|Author/Contributor(s):||Fressoz, Jean-Baptiste; Locher, Fabien; Elliott, Gregory|
The debate on the origins of climate change is often considered a contemporary one, arising out of the present crisis. In Chaos in the Heavens, Jean-Baptiste Fressoz and Fabien Locher show that we have been thinking and debating on the consequences of our actions upon the environment for centuries.
This question was raised wherever history was accelerating: by the Conquistadors in the New World, by the French revolutionaries of 1789, by the scientists and politicians of the 19th century, by the European imperialists in Asia and Africa until the Second World War.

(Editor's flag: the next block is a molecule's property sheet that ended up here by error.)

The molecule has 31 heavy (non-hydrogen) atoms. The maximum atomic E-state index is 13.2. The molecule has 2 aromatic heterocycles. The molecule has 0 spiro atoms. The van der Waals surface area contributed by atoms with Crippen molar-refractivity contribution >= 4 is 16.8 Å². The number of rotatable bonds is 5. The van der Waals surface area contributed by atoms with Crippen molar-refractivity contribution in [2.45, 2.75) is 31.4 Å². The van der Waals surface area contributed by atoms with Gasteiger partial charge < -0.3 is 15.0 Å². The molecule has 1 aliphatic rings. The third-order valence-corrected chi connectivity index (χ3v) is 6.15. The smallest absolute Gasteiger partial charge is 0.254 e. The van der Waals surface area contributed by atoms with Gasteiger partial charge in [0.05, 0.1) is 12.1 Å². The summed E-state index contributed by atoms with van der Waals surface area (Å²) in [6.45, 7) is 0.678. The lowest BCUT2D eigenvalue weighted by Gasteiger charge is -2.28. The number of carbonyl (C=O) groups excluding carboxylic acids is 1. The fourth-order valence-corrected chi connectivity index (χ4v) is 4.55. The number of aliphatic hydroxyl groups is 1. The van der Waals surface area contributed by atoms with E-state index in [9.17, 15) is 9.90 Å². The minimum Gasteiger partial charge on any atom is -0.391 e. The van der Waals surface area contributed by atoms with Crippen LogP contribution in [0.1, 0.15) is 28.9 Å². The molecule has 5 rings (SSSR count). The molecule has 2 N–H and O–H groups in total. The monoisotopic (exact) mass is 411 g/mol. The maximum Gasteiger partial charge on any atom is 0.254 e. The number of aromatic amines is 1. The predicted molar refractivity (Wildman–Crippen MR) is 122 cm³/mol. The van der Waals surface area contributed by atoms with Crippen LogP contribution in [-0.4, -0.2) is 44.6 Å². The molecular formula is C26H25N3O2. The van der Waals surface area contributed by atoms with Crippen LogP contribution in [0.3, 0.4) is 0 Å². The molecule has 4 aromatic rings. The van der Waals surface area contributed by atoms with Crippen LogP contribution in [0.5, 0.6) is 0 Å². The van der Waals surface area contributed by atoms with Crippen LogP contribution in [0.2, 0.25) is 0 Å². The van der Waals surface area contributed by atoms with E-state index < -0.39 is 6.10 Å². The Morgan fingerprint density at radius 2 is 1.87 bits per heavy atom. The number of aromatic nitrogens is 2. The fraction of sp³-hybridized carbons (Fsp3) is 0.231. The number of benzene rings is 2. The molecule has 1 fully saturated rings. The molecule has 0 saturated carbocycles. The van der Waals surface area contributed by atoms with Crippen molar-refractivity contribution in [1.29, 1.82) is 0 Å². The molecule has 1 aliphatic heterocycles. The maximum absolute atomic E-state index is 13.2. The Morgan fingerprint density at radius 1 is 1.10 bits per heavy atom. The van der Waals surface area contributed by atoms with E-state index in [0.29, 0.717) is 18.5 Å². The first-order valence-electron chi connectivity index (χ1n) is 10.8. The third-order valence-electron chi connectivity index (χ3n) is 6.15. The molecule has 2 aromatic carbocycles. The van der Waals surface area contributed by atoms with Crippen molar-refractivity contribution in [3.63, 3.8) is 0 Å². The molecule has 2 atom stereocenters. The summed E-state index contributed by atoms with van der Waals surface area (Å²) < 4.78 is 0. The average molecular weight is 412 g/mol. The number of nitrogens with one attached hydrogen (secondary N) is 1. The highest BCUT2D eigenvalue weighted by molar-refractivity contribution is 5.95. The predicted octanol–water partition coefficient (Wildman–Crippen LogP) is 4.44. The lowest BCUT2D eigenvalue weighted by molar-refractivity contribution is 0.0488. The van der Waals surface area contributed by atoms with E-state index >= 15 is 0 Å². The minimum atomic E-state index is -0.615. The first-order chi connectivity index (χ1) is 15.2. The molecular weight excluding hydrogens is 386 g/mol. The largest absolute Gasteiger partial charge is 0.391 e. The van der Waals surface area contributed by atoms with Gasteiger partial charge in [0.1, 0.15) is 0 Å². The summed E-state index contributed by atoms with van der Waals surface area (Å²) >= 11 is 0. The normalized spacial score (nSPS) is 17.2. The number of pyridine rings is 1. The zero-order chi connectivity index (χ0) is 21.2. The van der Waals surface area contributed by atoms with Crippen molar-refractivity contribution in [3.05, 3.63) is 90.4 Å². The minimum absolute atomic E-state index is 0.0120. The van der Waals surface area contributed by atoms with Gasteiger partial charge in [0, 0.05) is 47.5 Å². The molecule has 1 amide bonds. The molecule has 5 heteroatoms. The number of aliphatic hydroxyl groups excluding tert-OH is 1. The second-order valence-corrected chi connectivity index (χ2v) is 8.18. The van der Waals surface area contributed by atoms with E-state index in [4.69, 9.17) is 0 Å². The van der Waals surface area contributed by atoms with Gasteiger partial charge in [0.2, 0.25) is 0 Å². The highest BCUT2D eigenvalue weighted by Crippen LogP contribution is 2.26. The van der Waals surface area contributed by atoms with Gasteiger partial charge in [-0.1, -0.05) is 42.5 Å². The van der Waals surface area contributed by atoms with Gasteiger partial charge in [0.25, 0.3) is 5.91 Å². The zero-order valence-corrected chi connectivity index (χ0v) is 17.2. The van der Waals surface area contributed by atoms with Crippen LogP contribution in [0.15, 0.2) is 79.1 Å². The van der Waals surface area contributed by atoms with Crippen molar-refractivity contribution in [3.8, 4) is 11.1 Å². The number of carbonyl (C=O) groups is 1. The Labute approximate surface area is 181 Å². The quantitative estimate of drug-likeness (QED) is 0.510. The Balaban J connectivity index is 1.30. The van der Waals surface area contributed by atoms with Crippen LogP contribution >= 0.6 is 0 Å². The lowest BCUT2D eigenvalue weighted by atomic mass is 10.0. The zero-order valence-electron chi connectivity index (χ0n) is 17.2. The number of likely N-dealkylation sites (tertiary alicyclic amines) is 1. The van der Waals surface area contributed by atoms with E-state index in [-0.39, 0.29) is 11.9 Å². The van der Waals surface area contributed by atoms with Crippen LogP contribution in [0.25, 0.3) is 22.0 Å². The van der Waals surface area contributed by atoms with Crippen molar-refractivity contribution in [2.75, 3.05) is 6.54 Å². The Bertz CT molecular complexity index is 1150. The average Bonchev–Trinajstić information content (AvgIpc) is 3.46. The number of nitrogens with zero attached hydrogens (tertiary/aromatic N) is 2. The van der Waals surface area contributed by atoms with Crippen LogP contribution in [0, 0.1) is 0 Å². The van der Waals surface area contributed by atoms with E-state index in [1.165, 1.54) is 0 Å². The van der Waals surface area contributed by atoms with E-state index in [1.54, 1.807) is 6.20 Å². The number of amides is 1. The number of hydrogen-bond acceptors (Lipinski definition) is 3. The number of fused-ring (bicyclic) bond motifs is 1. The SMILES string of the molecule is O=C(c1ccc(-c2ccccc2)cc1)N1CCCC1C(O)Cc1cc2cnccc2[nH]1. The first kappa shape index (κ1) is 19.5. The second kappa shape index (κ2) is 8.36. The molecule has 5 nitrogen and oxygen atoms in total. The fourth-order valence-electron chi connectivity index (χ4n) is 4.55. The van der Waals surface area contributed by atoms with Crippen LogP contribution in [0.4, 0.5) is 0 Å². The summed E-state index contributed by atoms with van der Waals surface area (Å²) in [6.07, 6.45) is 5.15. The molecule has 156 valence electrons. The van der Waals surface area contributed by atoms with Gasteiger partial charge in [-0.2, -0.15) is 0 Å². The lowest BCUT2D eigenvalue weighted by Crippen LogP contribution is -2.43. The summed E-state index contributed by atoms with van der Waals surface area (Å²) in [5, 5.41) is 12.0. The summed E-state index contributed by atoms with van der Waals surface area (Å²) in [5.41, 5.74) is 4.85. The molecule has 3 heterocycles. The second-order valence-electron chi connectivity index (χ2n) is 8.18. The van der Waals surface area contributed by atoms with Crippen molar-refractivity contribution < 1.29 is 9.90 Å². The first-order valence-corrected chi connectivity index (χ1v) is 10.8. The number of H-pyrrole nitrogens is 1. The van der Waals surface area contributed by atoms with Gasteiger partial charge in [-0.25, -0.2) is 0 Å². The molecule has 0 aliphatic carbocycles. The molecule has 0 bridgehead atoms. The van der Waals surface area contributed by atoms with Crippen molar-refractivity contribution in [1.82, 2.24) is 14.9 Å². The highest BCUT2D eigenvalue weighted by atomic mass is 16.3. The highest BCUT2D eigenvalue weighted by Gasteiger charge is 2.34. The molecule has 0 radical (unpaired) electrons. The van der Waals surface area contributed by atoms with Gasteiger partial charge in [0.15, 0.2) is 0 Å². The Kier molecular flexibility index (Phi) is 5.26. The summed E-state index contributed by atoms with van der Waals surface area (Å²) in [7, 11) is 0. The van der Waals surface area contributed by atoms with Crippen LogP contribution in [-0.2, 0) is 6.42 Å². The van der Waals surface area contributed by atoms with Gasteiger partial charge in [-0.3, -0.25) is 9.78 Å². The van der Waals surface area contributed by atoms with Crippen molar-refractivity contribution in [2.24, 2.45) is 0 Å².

This book shows that climate change was at the heart of fundamental debates about colonisation, God, the state, nature, and capitalism, and that from these battles emerged some key concepts of contemporary environmental science and policy.
For a brief interlude, science and industry instilled in us the reassuring illusion of an impassive climate. But, in the age of global warming, we must, once again, confront the chaos in the heavens.